In 2014, home delivery retailers secured approximately a third of all physical sales by value across music, video and games. When combined with the burgeoning growth in digital format revenues, fully two-thirds (66.1%) of all entertainment retail transactions were conducted online last year.

While all three entertainment categories are now executing the majority of their business via the Internet, none has moved spend more rapidly or more emphatically than games with 73.6% of the category's total value transacted online in 2014.

Music's migration to the Internet is not far behind games with 66.9% of sales executed online, although video is taking a little longer to shift given its revenues are still largely derived from physical formats.


In 2014 the UK consumer spent almost £2bn on accessing music, video and games content across a range of subscription and on-demand digital services. Up 21% on the year before and accounting for 34% of total entertainment spend, this trend heralds one of the most paradigmatic shifts in the structure of home entertainment retailing since the launch of the MP3.

The concept of paying to access home entertainment is not a new one of course. Think VHS and DVD video rental as a most obvious example. But, with over 80% of UK households now equipped with a broadband Internet connection of some description, paying to instantly access an almost limitless inventory of songs, films and games online is proving to be an increasingly compelling option for many of us.

Driven by mobile 'free-to-play' in-app purchasing, microtransactions and online subscriptions to Multiplayer Online Games, access spend in the games category is the most prevalent of all. Nearly £1bn was spent in 2014, representing 40% of total category spend.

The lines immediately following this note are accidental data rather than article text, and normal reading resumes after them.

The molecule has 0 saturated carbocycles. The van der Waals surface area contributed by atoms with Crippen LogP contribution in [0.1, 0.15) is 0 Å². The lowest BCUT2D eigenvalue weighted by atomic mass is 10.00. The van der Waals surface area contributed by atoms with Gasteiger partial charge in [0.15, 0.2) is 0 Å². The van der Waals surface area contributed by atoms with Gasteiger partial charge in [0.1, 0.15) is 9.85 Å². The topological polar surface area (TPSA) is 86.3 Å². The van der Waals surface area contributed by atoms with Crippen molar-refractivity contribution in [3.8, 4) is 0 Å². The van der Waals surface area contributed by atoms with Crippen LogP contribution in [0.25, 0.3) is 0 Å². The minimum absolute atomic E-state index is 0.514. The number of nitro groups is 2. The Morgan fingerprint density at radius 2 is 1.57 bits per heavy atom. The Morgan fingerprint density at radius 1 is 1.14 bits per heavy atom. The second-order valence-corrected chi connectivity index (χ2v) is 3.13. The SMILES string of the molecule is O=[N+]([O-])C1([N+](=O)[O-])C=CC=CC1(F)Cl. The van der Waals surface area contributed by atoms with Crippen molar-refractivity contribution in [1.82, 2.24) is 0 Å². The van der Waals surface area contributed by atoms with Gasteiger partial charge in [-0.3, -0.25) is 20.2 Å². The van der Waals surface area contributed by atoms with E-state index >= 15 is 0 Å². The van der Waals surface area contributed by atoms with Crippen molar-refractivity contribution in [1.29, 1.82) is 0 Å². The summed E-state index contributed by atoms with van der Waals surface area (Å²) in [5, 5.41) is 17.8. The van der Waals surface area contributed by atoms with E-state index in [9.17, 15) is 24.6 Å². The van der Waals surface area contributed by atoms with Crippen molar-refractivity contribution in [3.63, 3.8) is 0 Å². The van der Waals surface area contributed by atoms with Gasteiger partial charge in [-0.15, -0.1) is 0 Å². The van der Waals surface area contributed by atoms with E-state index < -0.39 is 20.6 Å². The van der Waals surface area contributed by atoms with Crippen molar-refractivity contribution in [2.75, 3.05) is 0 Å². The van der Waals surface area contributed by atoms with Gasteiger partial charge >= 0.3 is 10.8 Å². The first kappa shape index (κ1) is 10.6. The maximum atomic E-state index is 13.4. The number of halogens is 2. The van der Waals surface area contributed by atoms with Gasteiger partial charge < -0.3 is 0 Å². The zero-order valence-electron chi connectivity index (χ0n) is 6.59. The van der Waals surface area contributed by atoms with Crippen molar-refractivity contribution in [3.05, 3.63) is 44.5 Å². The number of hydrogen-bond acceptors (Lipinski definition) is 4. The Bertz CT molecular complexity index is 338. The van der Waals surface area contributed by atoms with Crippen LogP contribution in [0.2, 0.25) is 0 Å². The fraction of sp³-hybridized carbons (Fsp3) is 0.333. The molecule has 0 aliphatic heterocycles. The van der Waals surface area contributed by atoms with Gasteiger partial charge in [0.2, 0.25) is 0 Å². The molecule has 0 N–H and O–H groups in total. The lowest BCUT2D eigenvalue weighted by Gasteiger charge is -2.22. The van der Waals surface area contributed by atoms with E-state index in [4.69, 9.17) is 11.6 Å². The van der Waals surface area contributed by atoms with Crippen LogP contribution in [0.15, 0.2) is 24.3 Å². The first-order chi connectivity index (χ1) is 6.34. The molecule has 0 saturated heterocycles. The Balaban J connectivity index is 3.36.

The rapid rise of digital video subscription services like Amazon Prime Instant and Netflix, combined with significant growth in on-demand film and TV transactions via satellite and cable TV operations like Sky Store and BT TV, has propelled video access revenues up 17.3% versus last year to £754m.

However, shaped by tight windowing criteria that timerestricts the availability of key new release titles, video retail still remains a predominantly buy-to-own category. Purchased DVDs and Blu-rays and a burgeoning digital sell-thru sector via services like iTunes commanded 65% of total video spend in 2014.

It was on 'all-you-can-eat' music subscription streaming services where consumer-spend on entertainment access models grew fastest of all in 2014. The £175m spent in the UK on accessing music via services like Spotify and Deezer was up over 65% year-on-year. Despite this growth, however, revenues in music retail are still overwhelmingly derived on formats that you buy to keep, representing 83% of total category spend.

It should be noted that most major music subscription services - distinct from streaming operators in the other two categories - have an ad-funded, free-to-play tier and derive at least some of their revenues, not directly from the consumer, but from advertisers.